Challenges and Opportunities of a EU-Taiwan ECA: A Review of Political-Economic Perspectives

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Series Details Number 56
Publication Date November 2012
ISBN 978-2-36567-095-1
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Concerns over becoming marginalized in the course of East Asian economic integration are driving a proactive regional trade agreement (RTA) strategy on the part of Taiwan. Three factors explain this concern: Competing visions of economic integration in the region from both the United States and China, the success of Korea in concluding a large number of important RTAs, and the increasing number of overlapping agreements that crowd out countries and economies such as Taiwan that do not have proactive RTA strategies.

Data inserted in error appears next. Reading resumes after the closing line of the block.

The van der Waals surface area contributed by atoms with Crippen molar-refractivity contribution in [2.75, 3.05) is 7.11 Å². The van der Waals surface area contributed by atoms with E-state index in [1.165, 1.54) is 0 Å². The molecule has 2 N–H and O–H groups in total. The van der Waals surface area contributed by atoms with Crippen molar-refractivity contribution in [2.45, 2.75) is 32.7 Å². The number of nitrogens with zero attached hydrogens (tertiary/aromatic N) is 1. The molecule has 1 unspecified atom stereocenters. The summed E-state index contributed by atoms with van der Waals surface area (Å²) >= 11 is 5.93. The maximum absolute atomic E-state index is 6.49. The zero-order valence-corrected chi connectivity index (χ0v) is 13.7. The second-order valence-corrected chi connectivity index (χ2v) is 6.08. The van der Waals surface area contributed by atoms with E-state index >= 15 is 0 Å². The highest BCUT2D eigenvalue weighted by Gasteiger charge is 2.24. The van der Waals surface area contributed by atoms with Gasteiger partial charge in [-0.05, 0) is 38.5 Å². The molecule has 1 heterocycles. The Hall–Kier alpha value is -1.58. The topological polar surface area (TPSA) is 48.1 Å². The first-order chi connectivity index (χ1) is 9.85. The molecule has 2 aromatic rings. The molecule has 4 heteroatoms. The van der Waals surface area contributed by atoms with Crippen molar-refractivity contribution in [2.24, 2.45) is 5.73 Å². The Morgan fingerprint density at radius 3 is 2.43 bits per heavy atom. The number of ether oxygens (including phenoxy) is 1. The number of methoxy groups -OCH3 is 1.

Taiwan has completed free trade agreements (FTAs) with five countries in Central America, as well as an Economic Cooperation Framework Agreement (ECFA) with China. In the case of a EU-Taiwan economic cooperation agreement (ECA), however, predictions that such an agreement will favor the EU have led to a lack of enthusiasm in Taiwan. Attention has largely been focused on follow-up negations with China concerning post-ECFA arrangements and on potential agreements with the US and partners in a Trans-Pacific Partnership (TPP). The successful negotiation of a EU-Taiwan ECA crucially depends on generating both the motivation for bilateral collaboration and incentives for signing such an agreement.

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